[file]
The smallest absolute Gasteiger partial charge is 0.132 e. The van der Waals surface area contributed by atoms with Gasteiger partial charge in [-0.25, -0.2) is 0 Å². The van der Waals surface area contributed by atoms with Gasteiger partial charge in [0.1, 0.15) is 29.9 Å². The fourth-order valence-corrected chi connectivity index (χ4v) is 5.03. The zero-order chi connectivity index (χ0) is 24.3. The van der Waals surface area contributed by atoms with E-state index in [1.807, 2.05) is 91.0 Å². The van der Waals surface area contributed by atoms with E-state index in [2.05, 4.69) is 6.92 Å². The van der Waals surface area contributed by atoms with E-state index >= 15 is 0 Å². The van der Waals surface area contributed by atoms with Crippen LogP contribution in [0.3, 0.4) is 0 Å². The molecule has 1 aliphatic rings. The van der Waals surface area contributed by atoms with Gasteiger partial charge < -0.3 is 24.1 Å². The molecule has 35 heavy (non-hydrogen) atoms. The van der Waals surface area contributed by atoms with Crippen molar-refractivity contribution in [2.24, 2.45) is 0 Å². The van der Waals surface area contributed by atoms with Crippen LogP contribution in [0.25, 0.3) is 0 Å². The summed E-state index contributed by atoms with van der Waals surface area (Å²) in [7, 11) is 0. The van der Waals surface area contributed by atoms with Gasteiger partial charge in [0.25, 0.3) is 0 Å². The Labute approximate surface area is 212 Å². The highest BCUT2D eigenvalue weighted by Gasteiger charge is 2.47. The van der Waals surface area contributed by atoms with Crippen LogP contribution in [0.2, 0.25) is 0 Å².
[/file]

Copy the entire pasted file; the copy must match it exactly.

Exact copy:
The smallest absolute Gasteiger partial charge is 0.132 e. The van der Waals surface area contributed by atoms with Gasteiger partial charge in [-0.25, -0.2) is 0 Å². The van der Waals surface area contributed by atoms with Gasteiger partial charge in [0.1, 0.15) is 29.9 Å². The fourth-order valence-corrected chi connectivity index (χ4v) is 5.03. The zero-order chi connectivity index (χ0) is 24.3. The van der Waals surface area contributed by atoms with E-state index in [1.807, 2.05) is 91.0 Å². The van der Waals surface area contributed by atoms with E-state index in [2.05, 4.69) is 6.92 Å². The van der Waals surface area contributed by atoms with E-state index >= 15 is 0 Å². The van der Waals surface area contributed by atoms with Crippen LogP contribution in [0.3, 0.4) is 0 Å². The molecule has 1 aliphatic rings. The van der Waals surface area contributed by atoms with Gasteiger partial charge < -0.3 is 24.1 Å². The molecule has 35 heavy (non-hydrogen) atoms. The van der Waals surface area contributed by atoms with Crippen molar-refractivity contribution in [2.24, 2.45) is 0 Å². The van der Waals surface area contributed by atoms with Crippen LogP contribution in [0.25, 0.3) is 0 Å². The summed E-state index contributed by atoms with van der Waals surface area (Å²) in [7, 11) is 0. The van der Waals surface area contributed by atoms with Gasteiger partial charge in [0.25, 0.3) is 0 Å². The Labute approximate surface area is 212 Å². The highest BCUT2D eigenvalue weighted by Gasteiger charge is 2.47. The van der Waals surface area contributed by atoms with Crippen LogP contribution in [0.2, 0.25) is 0 Å².